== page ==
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Mercedes created the world's most efficient racing engine
Mercedes-Benz dominated Formula One in 2017, and part of its success was no doubt due to its latest F1 powertrain. The big news surrounding the engine is the fact it achieves a 50-percent thermal efficiency.
What's so special about that? Jason Fenske of Engineering Explained is here to tell us.
Thermal efficiency is the percentage of the energy content of gasoline that's actually provided as torque to the transmission. Racing engines must extract as much useful work as possible during the combustion process, to conserve their fuel supply and require fewer pit stops.
Most road cars hover around 30-percent thermal efficiency, and the best Atkinson Cycle engines used in hybrid-electric vehicles now surpass 40 percent, but Mercedes' racing engine is more efficient yet.
One way engineers were able to extract more efficiency from the powertrain is by using a motor-generator unit heat, which recaptures waste heat from the exhaust and converts it to electric power. That wasted exhaust heat spools up a compressor that spins an electric motor, which sends electricity to a battery that powers another electric motor to add torque to the rear wheels. Mercedes also pioneered the split turbocharger, which keeps the unit cooler and allows the car to use a smaller intercooler design with less intake piping.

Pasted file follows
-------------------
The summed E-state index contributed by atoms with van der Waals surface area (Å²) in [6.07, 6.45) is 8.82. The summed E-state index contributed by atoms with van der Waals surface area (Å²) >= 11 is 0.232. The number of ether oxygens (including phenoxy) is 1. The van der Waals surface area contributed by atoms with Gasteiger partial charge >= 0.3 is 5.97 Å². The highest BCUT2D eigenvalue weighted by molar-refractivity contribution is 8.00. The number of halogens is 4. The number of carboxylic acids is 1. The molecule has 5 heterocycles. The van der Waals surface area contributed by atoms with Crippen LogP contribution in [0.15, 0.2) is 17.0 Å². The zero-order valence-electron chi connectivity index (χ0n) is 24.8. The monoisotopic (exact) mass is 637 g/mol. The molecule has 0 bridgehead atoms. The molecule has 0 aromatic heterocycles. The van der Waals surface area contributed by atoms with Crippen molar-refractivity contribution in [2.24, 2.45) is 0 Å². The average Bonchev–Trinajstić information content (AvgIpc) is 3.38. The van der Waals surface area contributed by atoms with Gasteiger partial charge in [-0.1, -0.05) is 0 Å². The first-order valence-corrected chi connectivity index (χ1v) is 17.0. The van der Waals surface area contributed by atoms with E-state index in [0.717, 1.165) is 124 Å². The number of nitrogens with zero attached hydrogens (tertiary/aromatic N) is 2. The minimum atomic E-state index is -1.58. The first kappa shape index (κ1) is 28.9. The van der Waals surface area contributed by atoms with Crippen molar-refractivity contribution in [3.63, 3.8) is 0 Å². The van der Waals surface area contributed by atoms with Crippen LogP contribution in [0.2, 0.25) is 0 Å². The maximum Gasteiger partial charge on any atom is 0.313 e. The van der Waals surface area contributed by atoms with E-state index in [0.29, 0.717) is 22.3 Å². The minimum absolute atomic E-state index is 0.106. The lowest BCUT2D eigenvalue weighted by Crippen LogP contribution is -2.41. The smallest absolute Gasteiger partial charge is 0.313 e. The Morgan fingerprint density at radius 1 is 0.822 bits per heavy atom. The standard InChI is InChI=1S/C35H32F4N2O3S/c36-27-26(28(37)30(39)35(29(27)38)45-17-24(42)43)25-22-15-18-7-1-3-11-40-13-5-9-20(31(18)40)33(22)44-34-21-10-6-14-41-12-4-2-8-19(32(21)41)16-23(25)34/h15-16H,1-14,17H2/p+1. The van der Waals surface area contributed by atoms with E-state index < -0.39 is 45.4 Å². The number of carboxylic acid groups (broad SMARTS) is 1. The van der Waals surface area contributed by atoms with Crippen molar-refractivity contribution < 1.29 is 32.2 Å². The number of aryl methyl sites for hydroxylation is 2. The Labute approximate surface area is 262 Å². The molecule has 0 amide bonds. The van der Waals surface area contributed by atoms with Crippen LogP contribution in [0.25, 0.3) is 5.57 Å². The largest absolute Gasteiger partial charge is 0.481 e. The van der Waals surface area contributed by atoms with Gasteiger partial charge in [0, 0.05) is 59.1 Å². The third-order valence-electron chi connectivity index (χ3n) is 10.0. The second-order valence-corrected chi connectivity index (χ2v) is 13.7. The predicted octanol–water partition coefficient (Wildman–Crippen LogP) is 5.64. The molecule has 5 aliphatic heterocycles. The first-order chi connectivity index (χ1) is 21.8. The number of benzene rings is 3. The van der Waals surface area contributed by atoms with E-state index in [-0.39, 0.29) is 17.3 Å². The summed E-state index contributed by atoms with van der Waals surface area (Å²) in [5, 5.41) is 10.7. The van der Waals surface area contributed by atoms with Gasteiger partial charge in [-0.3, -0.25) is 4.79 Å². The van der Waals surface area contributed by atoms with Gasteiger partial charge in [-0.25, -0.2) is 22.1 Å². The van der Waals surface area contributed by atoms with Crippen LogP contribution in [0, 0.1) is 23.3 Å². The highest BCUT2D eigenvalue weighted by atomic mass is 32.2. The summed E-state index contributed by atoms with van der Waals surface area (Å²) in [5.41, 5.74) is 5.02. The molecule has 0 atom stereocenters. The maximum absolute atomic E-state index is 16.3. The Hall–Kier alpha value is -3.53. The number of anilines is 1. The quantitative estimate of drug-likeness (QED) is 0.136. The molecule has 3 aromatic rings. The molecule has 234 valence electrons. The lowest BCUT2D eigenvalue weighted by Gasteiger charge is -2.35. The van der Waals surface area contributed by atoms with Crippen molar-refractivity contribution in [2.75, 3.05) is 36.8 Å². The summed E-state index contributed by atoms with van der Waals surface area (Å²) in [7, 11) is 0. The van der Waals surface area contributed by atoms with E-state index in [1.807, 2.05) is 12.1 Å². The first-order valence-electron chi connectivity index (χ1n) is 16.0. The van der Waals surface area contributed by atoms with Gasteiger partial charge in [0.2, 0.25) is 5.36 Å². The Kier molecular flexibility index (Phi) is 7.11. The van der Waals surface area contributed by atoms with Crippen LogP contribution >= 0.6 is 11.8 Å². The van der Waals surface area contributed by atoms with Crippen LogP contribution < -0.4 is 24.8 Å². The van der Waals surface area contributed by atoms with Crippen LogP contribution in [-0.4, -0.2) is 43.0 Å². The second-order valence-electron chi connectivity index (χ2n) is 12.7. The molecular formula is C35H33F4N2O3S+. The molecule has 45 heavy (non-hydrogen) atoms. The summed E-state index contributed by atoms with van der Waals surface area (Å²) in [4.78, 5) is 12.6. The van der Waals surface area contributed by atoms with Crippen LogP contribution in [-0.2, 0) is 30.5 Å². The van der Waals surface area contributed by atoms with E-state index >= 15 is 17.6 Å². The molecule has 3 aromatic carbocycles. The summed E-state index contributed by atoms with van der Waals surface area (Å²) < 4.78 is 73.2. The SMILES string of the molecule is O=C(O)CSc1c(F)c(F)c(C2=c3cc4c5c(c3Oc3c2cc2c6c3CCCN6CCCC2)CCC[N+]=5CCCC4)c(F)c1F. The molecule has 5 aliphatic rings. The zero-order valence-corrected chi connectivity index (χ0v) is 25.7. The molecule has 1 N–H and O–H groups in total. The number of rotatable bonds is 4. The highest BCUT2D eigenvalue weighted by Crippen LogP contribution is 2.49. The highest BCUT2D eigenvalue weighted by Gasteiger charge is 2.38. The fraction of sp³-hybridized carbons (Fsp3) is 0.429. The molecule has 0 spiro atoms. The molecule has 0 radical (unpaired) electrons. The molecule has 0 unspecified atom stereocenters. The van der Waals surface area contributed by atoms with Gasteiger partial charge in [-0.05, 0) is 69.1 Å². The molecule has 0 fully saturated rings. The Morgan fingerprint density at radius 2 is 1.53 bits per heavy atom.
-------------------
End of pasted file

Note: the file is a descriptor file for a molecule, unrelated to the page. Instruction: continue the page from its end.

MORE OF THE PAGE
Second, and more importantly, Mercedes engineers improved the pre-chamber combustion. In its 1.6-liter turbocharged V-6 engine, a spark plug ignites a rich mixture of air and fuel in a pre-chamber, which then spews a fiery mixture into the larger standard combustion chamber, which contains a much leaner mixture.
Doing this, Mercedes-Benz can use less fuel and extract more work from the engine. Readers old enough to recall the Honda Compound Vortex Controlled Combustion, or CVCC, engines of the 1970s will be familiar with the concept of pre-chamber combustion spreading into the main combustion chamber.
The interesting catch is that we don't know exactly how Mercedes has achieved this. F1 regulations say the race cars can run only one fuel injector per cylinder, which means Mercedes seems to have found a clever way to use it to inject fuel for both the pre-chamber and the normal chamber. That's the magic behind the scenes.